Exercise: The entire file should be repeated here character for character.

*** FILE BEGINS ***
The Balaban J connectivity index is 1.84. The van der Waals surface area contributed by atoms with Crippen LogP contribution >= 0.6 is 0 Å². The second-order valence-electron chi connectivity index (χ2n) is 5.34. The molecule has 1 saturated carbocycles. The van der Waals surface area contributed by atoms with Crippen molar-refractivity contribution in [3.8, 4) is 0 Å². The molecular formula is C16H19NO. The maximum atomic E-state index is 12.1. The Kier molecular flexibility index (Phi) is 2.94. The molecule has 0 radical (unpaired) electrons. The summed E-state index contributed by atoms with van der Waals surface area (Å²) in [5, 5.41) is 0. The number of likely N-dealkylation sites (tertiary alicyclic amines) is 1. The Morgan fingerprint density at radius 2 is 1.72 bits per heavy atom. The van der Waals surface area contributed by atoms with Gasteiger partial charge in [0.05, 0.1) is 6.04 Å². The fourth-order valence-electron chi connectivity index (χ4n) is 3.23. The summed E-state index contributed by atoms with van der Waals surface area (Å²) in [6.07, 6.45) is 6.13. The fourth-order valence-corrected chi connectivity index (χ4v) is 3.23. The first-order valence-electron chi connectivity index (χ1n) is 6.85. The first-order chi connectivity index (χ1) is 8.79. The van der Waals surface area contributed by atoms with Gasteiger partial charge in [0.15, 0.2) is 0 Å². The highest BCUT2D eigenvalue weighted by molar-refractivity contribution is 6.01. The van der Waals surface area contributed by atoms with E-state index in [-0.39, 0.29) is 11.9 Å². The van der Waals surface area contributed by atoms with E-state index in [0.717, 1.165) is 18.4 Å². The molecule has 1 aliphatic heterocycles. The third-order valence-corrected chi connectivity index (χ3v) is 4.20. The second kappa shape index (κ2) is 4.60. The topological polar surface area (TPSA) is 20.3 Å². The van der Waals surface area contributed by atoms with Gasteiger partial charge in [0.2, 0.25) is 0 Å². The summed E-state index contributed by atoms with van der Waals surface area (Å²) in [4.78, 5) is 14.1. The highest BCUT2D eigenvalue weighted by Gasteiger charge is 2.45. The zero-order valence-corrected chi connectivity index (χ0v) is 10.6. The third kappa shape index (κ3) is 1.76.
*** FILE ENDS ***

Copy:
The Balaban J connectivity index is 1.84. The van der Waals surface area contributed by atoms with Crippen LogP contribution >= 0.6 is 0 Å². The second-order valence-electron chi connectivity index (χ2n) is 5.34. The molecule has 1 saturated carbocycles. The van der Waals surface area contributed by atoms with Crippen molar-refractivity contribution in [3.8, 4) is 0 Å². The molecular formula is C16H19NO. The maximum atomic E-state index is 12.1. The Kier molecular flexibility index (Phi) is 2.94. The molecule has 0 radical (unpaired) electrons. The summed E-state index contributed by atoms with van der Waals surface area (Å²) in [5, 5.41) is 0. The number of likely N-dealkylation sites (tertiary alicyclic amines) is 1. The Morgan fingerprint density at radius 2 is 1.72 bits per heavy atom. The van der Waals surface area contributed by atoms with Gasteiger partial charge in [0.05, 0.1) is 6.04 Å². The fourth-order valence-electron chi connectivity index (χ4n) is 3.23. The summed E-state index contributed by atoms with van der Waals surface area (Å²) in [6.07, 6.45) is 6.13. The fourth-order valence-corrected chi connectivity index (χ4v) is 3.23. The first-order valence-electron chi connectivity index (χ1n) is 6.85. The first-order chi connectivity index (χ1) is 8.79. The van der Waals surface area contributed by atoms with Gasteiger partial charge in [0.15, 0.2) is 0 Å². The highest BCUT2D eigenvalue weighted by molar-refractivity contribution is 6.01. The van der Waals surface area contributed by atoms with E-state index in [-0.39, 0.29) is 11.9 Å². The van der Waals surface area contributed by atoms with E-state index in [0.717, 1.165) is 18.4 Å². The molecule has 1 aliphatic heterocycles. The third-order valence-corrected chi connectivity index (χ3v) is 4.20. The second kappa shape index (κ2) is 4.60. The topological polar surface area (TPSA) is 20.3 Å². The van der Waals surface area contributed by atoms with Gasteiger partial charge in [0.2, 0.25) is 0 Å². The summed E-state index contributed by atoms with van der Waals surface area (Å²) in [4.78, 5) is 14.1. The highest BCUT2D eigenvalue weighted by Gasteiger charge is 2.45. The zero-order valence-corrected chi connectivity index (χ0v) is 10.6. The third kappa shape index (κ3) is 1.76.